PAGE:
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Molecular landscape and functional characterization of centrosome amplification in ovarian cancer.

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Couturier, Dominique-Laurent  ORCID logo
Piskorz, Anna M 


High-grade serous ovarian carcinoma (HGSOC) is characterised by poor outcome and extreme chromosome instability (CIN). Therapies targeting centrosome amplification (CA), a key mediator of chromosome missegregation, may have significant clinical utility in HGSOC. However, the prevalence of CA in HGSOC, its relationship to genomic biomarkers of CIN and its potential impact on therapeutic response have not been defined. Using high-throughput multi-regional microscopy on 287 clinical HGSOC tissues and 73 cell lines models, here we show that CA through centriole overduplication is a highly recurrent and heterogeneous feature of HGSOC and strongly associated with CIN and genome subclonality. Cell-based studies showed that high-prevalence CA is phenocopied in ovarian cancer cell lines, and that high CA is associated with increased multi-treatment resistance; most notably to paclitaxel, the commonest treatment used in HGSOC. CA in HGSOC may therefore present a potential driver of tumour evolution and a powerful biomarker for response to standard-of-care treatment.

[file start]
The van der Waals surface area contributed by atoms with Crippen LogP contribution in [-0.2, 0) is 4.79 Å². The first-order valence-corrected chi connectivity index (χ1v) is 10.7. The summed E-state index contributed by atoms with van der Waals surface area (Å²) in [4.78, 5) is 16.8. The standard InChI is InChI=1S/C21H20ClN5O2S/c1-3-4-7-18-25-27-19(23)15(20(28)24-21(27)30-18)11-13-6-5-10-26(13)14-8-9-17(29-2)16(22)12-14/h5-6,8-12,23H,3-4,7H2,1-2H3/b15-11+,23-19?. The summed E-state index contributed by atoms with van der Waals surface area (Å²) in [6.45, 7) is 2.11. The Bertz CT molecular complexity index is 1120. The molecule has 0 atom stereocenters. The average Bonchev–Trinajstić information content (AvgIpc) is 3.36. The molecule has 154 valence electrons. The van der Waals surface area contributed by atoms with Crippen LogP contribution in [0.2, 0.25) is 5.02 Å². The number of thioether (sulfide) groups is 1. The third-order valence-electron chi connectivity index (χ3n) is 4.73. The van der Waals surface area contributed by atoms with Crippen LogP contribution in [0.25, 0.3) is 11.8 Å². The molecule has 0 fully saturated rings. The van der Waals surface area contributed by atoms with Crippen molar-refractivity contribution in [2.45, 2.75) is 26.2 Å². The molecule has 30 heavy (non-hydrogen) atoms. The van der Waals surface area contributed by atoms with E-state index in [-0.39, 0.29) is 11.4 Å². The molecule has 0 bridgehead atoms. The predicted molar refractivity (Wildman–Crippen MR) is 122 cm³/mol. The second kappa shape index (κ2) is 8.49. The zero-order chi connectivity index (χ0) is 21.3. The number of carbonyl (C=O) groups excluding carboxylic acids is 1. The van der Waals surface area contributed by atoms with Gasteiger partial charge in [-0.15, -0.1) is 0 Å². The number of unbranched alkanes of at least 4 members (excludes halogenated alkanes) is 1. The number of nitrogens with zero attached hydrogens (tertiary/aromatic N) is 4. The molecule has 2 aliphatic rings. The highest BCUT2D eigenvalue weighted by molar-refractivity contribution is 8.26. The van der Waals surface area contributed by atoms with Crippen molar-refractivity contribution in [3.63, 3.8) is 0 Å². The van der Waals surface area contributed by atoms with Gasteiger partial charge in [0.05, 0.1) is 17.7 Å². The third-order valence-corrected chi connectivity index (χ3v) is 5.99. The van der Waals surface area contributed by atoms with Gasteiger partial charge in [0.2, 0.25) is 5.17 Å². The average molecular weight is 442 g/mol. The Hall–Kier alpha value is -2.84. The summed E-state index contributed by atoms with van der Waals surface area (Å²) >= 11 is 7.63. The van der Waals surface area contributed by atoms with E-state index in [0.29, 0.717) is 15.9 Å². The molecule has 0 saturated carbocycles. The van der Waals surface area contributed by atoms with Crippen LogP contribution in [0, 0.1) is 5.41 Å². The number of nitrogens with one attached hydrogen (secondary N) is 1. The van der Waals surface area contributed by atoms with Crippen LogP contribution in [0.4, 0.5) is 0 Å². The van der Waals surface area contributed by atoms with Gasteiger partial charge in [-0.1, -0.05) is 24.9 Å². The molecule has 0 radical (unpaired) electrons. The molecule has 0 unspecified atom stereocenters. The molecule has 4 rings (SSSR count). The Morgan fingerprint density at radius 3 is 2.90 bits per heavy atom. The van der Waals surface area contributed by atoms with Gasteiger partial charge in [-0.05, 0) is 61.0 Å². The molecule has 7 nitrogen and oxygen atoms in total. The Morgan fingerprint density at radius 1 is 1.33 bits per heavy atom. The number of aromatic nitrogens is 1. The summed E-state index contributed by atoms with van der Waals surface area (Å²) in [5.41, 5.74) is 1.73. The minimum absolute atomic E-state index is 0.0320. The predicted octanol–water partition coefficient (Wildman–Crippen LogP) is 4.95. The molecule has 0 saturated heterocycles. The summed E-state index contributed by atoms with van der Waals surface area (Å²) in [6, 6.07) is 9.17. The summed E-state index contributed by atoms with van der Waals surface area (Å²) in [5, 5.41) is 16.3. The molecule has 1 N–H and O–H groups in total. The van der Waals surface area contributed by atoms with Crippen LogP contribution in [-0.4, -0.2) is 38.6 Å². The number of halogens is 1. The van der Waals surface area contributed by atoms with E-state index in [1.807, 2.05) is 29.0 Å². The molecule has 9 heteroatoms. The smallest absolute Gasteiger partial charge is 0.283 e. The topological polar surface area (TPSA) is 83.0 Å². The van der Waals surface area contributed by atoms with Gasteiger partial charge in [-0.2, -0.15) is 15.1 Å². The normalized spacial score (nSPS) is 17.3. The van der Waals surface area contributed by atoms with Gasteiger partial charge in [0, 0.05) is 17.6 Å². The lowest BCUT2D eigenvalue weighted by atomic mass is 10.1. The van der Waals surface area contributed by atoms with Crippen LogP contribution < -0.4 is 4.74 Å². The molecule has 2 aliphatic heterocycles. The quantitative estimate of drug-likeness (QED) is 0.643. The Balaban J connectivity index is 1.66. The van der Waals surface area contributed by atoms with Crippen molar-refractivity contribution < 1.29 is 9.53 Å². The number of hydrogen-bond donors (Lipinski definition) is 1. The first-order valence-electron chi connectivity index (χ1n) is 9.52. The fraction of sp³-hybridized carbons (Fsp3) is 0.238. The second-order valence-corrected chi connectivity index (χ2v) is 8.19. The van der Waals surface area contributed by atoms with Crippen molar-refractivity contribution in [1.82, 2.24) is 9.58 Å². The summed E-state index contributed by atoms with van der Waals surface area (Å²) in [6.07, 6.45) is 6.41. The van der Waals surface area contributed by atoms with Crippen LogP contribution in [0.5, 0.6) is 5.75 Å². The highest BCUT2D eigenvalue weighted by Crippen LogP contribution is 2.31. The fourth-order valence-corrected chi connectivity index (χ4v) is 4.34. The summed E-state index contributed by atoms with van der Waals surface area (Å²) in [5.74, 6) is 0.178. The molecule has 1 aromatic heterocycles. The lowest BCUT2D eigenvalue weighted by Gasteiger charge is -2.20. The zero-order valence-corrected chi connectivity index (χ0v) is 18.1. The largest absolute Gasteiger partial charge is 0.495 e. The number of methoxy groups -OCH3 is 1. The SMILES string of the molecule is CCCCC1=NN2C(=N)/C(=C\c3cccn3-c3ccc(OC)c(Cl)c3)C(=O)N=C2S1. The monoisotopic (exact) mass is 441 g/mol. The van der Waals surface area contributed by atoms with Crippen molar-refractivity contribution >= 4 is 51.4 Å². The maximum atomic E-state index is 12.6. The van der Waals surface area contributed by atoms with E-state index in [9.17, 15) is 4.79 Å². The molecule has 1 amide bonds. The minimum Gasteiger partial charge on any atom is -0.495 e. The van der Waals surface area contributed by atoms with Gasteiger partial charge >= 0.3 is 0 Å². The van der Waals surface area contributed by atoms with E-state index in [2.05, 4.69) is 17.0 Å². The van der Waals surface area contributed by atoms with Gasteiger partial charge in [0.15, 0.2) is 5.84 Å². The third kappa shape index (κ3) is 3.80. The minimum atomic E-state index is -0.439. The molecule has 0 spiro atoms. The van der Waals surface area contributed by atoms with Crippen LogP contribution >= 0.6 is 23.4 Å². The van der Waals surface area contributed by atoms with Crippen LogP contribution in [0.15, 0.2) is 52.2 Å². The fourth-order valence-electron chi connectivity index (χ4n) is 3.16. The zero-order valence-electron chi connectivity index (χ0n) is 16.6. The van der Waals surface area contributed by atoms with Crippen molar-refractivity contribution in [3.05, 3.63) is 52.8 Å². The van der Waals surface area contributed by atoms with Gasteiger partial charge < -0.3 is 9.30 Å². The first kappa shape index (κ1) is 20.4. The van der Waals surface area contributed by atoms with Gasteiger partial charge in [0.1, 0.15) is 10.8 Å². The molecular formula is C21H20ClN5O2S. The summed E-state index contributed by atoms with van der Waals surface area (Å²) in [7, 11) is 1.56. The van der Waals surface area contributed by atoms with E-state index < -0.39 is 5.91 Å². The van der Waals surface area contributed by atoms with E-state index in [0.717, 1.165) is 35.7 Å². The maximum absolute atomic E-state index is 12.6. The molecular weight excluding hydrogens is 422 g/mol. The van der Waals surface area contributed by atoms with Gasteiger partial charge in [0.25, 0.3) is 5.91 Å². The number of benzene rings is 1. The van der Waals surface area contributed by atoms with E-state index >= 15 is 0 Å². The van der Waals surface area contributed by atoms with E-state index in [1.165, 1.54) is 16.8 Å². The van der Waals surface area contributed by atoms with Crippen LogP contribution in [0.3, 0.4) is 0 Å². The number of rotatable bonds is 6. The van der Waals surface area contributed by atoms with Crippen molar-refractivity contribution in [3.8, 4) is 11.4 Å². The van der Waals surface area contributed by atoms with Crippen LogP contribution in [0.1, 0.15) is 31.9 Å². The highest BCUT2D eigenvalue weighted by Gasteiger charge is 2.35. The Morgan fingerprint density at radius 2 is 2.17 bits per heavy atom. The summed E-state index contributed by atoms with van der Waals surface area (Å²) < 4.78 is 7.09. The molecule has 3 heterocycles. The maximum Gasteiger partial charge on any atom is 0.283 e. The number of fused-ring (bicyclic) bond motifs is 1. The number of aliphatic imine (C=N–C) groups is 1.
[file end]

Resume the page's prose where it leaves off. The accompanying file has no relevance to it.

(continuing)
Humans, Female, Ovarian Neoplasms, Paclitaxel, Centrosome, Cystadenocarcinoma, Serous

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Nat Commun

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Springer Science and Business Media LLC
Cancer Research UK (A22905)
Cancer Research UK (C14303/A17197)
Cancer Research UK (24267)
Cancer Research UK (A25117)
National Institute for Health and Care Research (IS-BRC-1215-20014)
We acknowledge funding and support from Cancer Research UK, and the Cancer Research UK Cambridge Centre: A22905 (C.M.S., J.B.D.); A25177 (M.A.V.R), A25117 (K.H.). L.M.G. was supported by the Wellcome Trust PhD programme in Mathematical Genomics and Medicine (grant number RG92770). This research was also supported by the Ovarian Cancer Action (grant number 006; I.A.M.), and the NIHR Cambridge Biomedical Research Centre (BRC-1215-20014). Work in the Cancer Molecular Diagnostics Laboratory/Blood Processing Laboratory was supported by the NIHR Cambridge Biomedical Research Centre, Cancer Research UK Cambridge Centre and the Mark Foundation Institute for Integrated Cancer Medicine. The views expressed are those of the authors and not necessarily those of Cancer Research UK, the NIHR or the Department of Health and Social Care. The funders had no role in study design, data collection and analysis, decision to publish, or preparation of the manuscript.
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